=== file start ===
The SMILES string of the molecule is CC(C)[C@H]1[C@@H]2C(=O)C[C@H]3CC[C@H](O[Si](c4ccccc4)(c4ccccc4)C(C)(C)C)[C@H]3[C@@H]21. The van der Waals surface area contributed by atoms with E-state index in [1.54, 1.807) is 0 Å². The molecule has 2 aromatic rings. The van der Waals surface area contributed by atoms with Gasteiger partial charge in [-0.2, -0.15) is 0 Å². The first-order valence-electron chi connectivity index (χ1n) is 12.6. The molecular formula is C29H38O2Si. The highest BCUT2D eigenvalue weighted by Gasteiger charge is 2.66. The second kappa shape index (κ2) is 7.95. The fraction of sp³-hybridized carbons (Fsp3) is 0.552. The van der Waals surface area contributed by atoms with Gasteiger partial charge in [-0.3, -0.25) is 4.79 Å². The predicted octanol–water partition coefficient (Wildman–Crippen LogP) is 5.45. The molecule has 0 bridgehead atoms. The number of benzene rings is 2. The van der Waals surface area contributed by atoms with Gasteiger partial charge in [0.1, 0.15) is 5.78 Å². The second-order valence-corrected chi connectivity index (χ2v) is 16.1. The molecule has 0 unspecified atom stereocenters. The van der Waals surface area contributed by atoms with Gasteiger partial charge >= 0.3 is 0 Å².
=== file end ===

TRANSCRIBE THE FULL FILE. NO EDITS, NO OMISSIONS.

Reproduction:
The SMILES string of the molecule is CC(C)[C@H]1[C@@H]2C(=O)C[C@H]3CC[C@H](O[Si](c4ccccc4)(c4ccccc4)C(C)(C)C)[C@H]3[C@@H]21. The van der Waals surface area contributed by atoms with E-state index in [1.54, 1.807) is 0 Å². The molecule has 2 aromatic rings. The van der Waals surface area contributed by atoms with Gasteiger partial charge in [-0.2, -0.15) is 0 Å². The first-order valence-electron chi connectivity index (χ1n) is 12.6. The molecular formula is C29H38O2Si. The highest BCUT2D eigenvalue weighted by Gasteiger charge is 2.66. The second kappa shape index (κ2) is 7.95. The fraction of sp³-hybridized carbons (Fsp3) is 0.552. The van der Waals surface area contributed by atoms with Gasteiger partial charge in [-0.3, -0.25) is 4.79 Å². The predicted octanol–water partition coefficient (Wildman–Crippen LogP) is 5.45. The molecule has 0 bridgehead atoms. The number of benzene rings is 2. The van der Waals surface area contributed by atoms with Gasteiger partial charge in [0.1, 0.15) is 5.78 Å². The second-order valence-corrected chi connectivity index (χ2v) is 16.1. The molecule has 0 unspecified atom stereocenters. The van der Waals surface area contributed by atoms with Gasteiger partial charge >= 0.3 is 0 Å².